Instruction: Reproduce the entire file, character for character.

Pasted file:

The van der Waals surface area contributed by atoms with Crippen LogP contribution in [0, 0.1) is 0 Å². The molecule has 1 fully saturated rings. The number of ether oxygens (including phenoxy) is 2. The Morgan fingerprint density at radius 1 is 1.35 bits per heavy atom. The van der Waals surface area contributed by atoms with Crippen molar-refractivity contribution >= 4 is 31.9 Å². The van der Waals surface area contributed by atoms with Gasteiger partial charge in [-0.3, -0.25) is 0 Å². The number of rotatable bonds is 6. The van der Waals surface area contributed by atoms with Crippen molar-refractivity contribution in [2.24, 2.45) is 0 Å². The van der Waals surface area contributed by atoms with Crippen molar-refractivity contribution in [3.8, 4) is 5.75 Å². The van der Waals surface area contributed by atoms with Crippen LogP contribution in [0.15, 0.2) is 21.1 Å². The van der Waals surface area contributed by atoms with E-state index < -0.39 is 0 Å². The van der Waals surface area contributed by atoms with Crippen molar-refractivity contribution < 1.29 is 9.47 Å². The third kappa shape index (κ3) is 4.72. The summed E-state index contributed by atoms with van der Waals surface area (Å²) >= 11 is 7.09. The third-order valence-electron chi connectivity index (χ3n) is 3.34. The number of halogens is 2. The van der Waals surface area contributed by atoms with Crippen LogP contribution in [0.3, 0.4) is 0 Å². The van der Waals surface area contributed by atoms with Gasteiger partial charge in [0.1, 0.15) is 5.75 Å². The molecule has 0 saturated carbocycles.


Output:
The van der Waals surface area contributed by atoms with Crippen LogP contribution in [0, 0.1) is 0 Å². The molecule has 1 fully saturated rings. The number of ether oxygens (including phenoxy) is 2. The Morgan fingerprint density at radius 1 is 1.35 bits per heavy atom. The van der Waals surface area contributed by atoms with Crippen molar-refractivity contribution >= 4 is 31.9 Å². The van der Waals surface area contributed by atoms with Gasteiger partial charge in [-0.3, -0.25) is 0 Å². The number of rotatable bonds is 6. The van der Waals surface area contributed by atoms with Crippen molar-refractivity contribution in [2.24, 2.45) is 0 Å². The van der Waals surface area contributed by atoms with Crippen molar-refractivity contribution in [3.8, 4) is 5.75 Å². The van der Waals surface area contributed by atoms with Crippen LogP contribution in [0.15, 0.2) is 21.1 Å². The van der Waals surface area contributed by atoms with E-state index < -0.39 is 0 Å². The van der Waals surface area contributed by atoms with Crippen molar-refractivity contribution < 1.29 is 9.47 Å². The third kappa shape index (κ3) is 4.72. The summed E-state index contributed by atoms with van der Waals surface area (Å²) >= 11 is 7.09. The third-order valence-electron chi connectivity index (χ3n) is 3.34. The number of halogens is 2. The van der Waals surface area contributed by atoms with Crippen LogP contribution in [0.3, 0.4) is 0 Å². The van der Waals surface area contributed by atoms with Gasteiger partial charge in [0.1, 0.15) is 5.75 Å². The molecule has 0 saturated carbocycles.